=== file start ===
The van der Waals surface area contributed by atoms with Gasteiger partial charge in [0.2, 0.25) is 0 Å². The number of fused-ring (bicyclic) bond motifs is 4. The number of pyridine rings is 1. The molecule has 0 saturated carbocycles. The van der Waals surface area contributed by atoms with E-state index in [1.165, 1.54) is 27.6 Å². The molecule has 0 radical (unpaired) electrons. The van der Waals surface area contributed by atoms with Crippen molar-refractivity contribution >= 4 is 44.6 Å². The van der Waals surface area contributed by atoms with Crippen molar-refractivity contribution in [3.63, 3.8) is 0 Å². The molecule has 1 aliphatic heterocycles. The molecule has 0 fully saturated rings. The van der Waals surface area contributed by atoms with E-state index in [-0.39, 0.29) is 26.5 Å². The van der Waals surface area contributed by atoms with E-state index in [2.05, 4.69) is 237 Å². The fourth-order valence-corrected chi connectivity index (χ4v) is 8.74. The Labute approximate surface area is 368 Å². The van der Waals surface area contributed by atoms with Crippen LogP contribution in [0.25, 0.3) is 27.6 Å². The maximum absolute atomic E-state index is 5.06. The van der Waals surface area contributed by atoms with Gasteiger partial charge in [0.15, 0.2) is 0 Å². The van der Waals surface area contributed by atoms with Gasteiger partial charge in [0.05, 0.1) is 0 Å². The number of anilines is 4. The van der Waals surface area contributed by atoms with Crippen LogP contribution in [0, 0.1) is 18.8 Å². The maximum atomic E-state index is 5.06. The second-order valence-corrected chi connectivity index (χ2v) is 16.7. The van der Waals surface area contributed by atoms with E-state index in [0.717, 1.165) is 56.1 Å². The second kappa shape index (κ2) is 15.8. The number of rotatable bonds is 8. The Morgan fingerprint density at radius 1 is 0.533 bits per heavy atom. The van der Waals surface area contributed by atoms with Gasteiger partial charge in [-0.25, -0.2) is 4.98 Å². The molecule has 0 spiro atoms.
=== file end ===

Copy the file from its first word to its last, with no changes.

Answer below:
The van der Waals surface area contributed by atoms with Gasteiger partial charge in [0.2, 0.25) is 0 Å². The number of fused-ring (bicyclic) bond motifs is 4. The number of pyridine rings is 1. The molecule has 0 saturated carbocycles. The van der Waals surface area contributed by atoms with E-state index in [1.165, 1.54) is 27.6 Å². The molecule has 0 radical (unpaired) electrons. The van der Waals surface area contributed by atoms with Crippen molar-refractivity contribution >= 4 is 44.6 Å². The van der Waals surface area contributed by atoms with Crippen molar-refractivity contribution in [3.63, 3.8) is 0 Å². The molecule has 1 aliphatic heterocycles. The molecule has 0 fully saturated rings. The van der Waals surface area contributed by atoms with E-state index in [-0.39, 0.29) is 26.5 Å². The van der Waals surface area contributed by atoms with E-state index in [2.05, 4.69) is 237 Å². The fourth-order valence-corrected chi connectivity index (χ4v) is 8.74. The Labute approximate surface area is 368 Å². The van der Waals surface area contributed by atoms with Crippen LogP contribution in [0.25, 0.3) is 27.6 Å². The maximum absolute atomic E-state index is 5.06. The van der Waals surface area contributed by atoms with Gasteiger partial charge in [0.15, 0.2) is 0 Å². The van der Waals surface area contributed by atoms with Gasteiger partial charge in [0.05, 0.1) is 0 Å². The number of anilines is 4. The van der Waals surface area contributed by atoms with Crippen LogP contribution in [0, 0.1) is 18.8 Å². The maximum atomic E-state index is 5.06. The second-order valence-corrected chi connectivity index (χ2v) is 16.7. The van der Waals surface area contributed by atoms with E-state index in [0.717, 1.165) is 56.1 Å². The second kappa shape index (κ2) is 15.8. The number of rotatable bonds is 8. The Morgan fingerprint density at radius 1 is 0.533 bits per heavy atom. The van der Waals surface area contributed by atoms with Gasteiger partial charge in [-0.25, -0.2) is 4.98 Å². The molecule has 0 spiro atoms.